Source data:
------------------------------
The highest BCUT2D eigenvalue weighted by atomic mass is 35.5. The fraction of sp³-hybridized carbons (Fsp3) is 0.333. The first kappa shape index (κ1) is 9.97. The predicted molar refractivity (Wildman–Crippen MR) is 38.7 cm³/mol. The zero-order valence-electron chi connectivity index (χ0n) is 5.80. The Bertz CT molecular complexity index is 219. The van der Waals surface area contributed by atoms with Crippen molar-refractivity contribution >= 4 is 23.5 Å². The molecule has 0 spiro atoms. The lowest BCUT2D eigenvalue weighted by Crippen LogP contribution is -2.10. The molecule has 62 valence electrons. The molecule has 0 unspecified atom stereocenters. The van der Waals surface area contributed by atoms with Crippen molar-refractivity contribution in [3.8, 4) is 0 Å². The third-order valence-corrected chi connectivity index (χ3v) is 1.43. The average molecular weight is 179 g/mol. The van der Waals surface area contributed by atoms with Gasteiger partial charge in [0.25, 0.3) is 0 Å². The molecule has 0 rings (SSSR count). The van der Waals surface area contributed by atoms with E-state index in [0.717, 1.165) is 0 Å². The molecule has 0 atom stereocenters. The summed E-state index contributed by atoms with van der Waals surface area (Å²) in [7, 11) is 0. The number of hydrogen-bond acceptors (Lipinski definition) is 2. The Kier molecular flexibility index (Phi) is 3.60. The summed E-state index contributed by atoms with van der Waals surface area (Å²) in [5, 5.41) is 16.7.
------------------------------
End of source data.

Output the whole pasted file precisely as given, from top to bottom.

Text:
The highest BCUT2D eigenvalue weighted by atomic mass is 35.5. The fraction of sp³-hybridized carbons (Fsp3) is 0.333. The first kappa shape index (κ1) is 9.97. The predicted molar refractivity (Wildman–Crippen MR) is 38.7 cm³/mol. The zero-order valence-electron chi connectivity index (χ0n) is 5.80. The Bertz CT molecular complexity index is 219. The van der Waals surface area contributed by atoms with Crippen molar-refractivity contribution >= 4 is 23.5 Å². The molecule has 0 spiro atoms. The lowest BCUT2D eigenvalue weighted by Crippen LogP contribution is -2.10. The molecule has 62 valence electrons. The molecule has 0 unspecified atom stereocenters. The van der Waals surface area contributed by atoms with Crippen molar-refractivity contribution in [3.8, 4) is 0 Å². The third-order valence-corrected chi connectivity index (χ3v) is 1.43. The average molecular weight is 179 g/mol. The van der Waals surface area contributed by atoms with Gasteiger partial charge in [0.25, 0.3) is 0 Å². The molecule has 0 rings (SSSR count). The van der Waals surface area contributed by atoms with E-state index in [0.717, 1.165) is 0 Å². The molecule has 0 atom stereocenters. The summed E-state index contributed by atoms with van der Waals surface area (Å²) in [7, 11) is 0. The number of hydrogen-bond acceptors (Lipinski definition) is 2. The Kier molecular flexibility index (Phi) is 3.60. The summed E-state index contributed by atoms with van der Waals surface area (Å²) in [5, 5.41) is 16.7.